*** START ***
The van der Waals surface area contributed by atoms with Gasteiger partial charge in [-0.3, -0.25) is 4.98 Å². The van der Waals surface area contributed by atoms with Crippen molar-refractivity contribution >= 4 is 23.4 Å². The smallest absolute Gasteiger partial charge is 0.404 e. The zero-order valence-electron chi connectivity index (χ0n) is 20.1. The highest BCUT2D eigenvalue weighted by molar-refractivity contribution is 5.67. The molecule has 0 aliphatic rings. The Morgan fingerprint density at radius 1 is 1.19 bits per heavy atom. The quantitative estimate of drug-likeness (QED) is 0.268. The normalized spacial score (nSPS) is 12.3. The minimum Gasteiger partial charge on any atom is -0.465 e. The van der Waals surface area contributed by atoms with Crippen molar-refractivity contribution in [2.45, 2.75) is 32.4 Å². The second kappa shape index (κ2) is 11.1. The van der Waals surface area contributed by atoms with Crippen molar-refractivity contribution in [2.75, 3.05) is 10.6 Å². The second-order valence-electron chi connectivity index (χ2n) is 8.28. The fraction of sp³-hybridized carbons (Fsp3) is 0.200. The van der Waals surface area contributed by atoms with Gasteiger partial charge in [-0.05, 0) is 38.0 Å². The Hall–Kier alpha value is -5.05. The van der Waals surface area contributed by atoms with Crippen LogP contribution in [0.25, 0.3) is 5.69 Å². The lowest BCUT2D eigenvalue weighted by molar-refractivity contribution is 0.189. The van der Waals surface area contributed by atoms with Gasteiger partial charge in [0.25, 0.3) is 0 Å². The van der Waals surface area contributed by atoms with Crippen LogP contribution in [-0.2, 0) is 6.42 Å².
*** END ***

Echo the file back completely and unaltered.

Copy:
The van der Waals surface area contributed by atoms with Gasteiger partial charge in [-0.3, -0.25) is 4.98 Å². The van der Waals surface area contributed by atoms with Crippen molar-refractivity contribution >= 4 is 23.4 Å². The smallest absolute Gasteiger partial charge is 0.404 e. The zero-order valence-electron chi connectivity index (χ0n) is 20.1. The highest BCUT2D eigenvalue weighted by molar-refractivity contribution is 5.67. The molecule has 0 aliphatic rings. The Morgan fingerprint density at radius 1 is 1.19 bits per heavy atom. The quantitative estimate of drug-likeness (QED) is 0.268. The normalized spacial score (nSPS) is 12.3. The minimum Gasteiger partial charge on any atom is -0.465 e. The van der Waals surface area contributed by atoms with Crippen molar-refractivity contribution in [2.45, 2.75) is 32.4 Å². The second kappa shape index (κ2) is 11.1. The van der Waals surface area contributed by atoms with Crippen molar-refractivity contribution in [2.75, 3.05) is 10.6 Å². The second-order valence-electron chi connectivity index (χ2n) is 8.28. The fraction of sp³-hybridized carbons (Fsp3) is 0.200. The van der Waals surface area contributed by atoms with Gasteiger partial charge in [-0.05, 0) is 38.0 Å². The Hall–Kier alpha value is -5.05. The van der Waals surface area contributed by atoms with Crippen LogP contribution in [0.25, 0.3) is 5.69 Å². The lowest BCUT2D eigenvalue weighted by molar-refractivity contribution is 0.189. The van der Waals surface area contributed by atoms with Gasteiger partial charge in [0.25, 0.3) is 0 Å². The van der Waals surface area contributed by atoms with Crippen LogP contribution in [-0.2, 0) is 6.42 Å².